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SEO Object Question & Answer for Interview



Q.1) What is a mobile subdomain?
 

 A subdomain that the web server will send users to based on their user agent. (Your Answer)

B. subdomain that can be easily changed from one server to another.

C. subdomain that serves different results to users based on their user agent.

D. subdomain that dynamically sizes content to the screen size of the user's browser. 
 
Explanation
A mobile subdomain is one that the web server will send users to based on their user agent. In other words, the server will detect which users are visiting your site from a mobile device and direct those users to a mobile-optimized subdomain instead of the main website.

If you got this question wrong, check out this article by Google on separate URLs for mobile vs. desktop for more information. (For more information about different types of mobile configurations, please see The Definitive Guide To Technical Mobile SEO.)

Q.2) What is responsive web design?​
 

A. site design that adapts to the specific needs of the user.

B. site design that uses CSS to dynamically adapt the HTML to fit the user's device and screen size. (Your Answer)

C. site design that determines the user agent of the browser and sends different HTML sized for optimal viewing.

D. site that provides different HTML to Google from the HTML it delivers to users. 
 
Explanation
According to The Definitive Guide To Technical Mobile SEO, responsive web design, or responsive design, is a type of site implementation wherein a web page "serves basically the same content to all users but detects the device and screen size and builds the layout accordingly. As the screen size gets smaller, the page may show fewer images, less text or a simplified navigation."

If you got this question wrong, go to this article by Google on responsive design for more information.

Q.3) What does dynamic serving deliver?
 

A. site that adapts to the specific needs of the user.

B. site that serves HTML to the browser so it can dynamically adapt the content to its size.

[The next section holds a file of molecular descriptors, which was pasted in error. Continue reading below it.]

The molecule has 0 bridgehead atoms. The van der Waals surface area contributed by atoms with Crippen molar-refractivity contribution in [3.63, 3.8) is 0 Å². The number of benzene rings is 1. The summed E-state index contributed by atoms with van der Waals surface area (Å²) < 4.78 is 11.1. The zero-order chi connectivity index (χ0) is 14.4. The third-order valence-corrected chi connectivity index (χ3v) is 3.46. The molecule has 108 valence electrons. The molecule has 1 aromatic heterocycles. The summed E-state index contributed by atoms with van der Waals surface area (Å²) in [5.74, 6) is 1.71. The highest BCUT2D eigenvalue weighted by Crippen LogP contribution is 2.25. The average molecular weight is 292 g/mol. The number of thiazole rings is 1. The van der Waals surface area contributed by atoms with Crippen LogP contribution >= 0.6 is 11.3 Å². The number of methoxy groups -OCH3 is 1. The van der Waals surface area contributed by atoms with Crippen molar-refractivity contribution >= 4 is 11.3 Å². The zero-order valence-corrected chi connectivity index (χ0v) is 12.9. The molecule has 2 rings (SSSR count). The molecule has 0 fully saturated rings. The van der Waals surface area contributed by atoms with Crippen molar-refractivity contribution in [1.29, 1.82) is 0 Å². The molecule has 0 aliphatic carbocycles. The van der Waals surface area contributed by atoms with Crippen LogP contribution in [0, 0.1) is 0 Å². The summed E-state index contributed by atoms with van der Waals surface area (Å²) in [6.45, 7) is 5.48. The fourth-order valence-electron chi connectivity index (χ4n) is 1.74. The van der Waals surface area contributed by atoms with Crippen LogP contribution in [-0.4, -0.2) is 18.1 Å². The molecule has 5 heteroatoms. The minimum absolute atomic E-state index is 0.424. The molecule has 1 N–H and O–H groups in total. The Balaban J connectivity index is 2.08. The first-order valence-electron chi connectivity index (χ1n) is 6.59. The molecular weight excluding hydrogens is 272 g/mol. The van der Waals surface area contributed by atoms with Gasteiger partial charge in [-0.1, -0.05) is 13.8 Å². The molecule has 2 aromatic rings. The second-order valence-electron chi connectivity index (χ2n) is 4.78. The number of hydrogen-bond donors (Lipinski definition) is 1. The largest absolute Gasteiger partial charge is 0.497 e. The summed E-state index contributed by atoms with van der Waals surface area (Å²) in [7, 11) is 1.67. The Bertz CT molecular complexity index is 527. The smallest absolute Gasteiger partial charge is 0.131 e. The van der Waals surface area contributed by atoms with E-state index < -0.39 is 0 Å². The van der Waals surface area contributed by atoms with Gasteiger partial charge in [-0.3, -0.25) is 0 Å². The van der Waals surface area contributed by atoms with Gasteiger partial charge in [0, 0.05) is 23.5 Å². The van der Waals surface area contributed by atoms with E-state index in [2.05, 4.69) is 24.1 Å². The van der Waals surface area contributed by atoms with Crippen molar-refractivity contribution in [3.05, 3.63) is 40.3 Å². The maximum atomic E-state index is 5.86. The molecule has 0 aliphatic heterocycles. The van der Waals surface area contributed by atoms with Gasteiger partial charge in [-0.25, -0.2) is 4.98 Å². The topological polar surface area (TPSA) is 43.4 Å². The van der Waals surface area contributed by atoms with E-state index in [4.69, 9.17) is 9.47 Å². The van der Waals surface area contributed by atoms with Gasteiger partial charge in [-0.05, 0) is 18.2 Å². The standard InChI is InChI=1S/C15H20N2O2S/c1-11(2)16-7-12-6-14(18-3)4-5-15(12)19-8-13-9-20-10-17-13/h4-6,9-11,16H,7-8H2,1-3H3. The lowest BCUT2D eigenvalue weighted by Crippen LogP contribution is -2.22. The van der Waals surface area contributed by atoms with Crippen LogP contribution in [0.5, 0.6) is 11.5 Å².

C. site that determines the user agent of the browser and sends different HTML sized for optimal viewing. (Your Answer)

D. site that provides different HTML to Google from the HTML it delivers to users. 
 
Explanation
Dynamic serving is a method whereby the server sends different HTML to the visitor based on the user agent, with each version optimized to each particular set up. (For example, a site may dynamically serve different HTML to desktop and mobile users.) Whereas responsive design uses CSS to render the same HTML differently based on the user's device, dynamic serving serves different HTML code altogether.

If you got this question wrong, go to this article by Google on dynamic serving for more information. (For more information about different types of mobile configurations, please see The Definitive Guide To Technical Mobile SEO.)


Q.4) Of the items listed below, what is the single most important on-page SEO factor?
 
A. The number of uses of the target keyword.

B. Use of the keywords in the keywords metatag.

C. Use of the target keyword in the top heading of the page.

D. Use of the target keyword in the title tag. (Your Answer) 
 
Explanation
Using the target keyword in the title tag will be the most effective of the options shown above. If you got this question wrong, you can check out the Periodic Table of SEO Success Factors or learn more about On-Page SEO here.

Q.5) What is the most important heading tag on a page?
 

A. It doesn't matter; they are all the same.

B. The <h1> tag.

C. The highest level heading tag used on the page. (Your Answer)

D. The <h0> tag. 
 
Explanation
The most important heading tag is the highest-level tag on the page, with <h1> being the highest and <h6> being the lowest. Note that there are many in the industry who think the <h1> tag is the correct answer here, but this does not make sense in today's environment.

Tests run by Moz show that simply having a keyword in a bigger font has the same impact. This makes far more sense. Page markup is relative. So the highest level heading tag is the one that matters most.

Q.6) What is the most important SEO ranking factor related to on-page content?
 

A. The relevance and breadth of the content on the page. (Your Answer)

B. The use of keywords in the heading tags.

C. The number of times the keywords are repeated in the content.

D. Whether or not the target keyword is used in the first 50 words. 
 
Explanation
The overall relevance of content matters more than how many times you use specific keyword phrases. Yes, you want to use those phrases in key places, but focus on content quality first, and make your content relevant and valuable.

You can also learn more about this by reviewing Chapter 2 of Search Engine Land's Guide To SEO, or by getting The Art of SEO and going to the section on content optimization on page 317.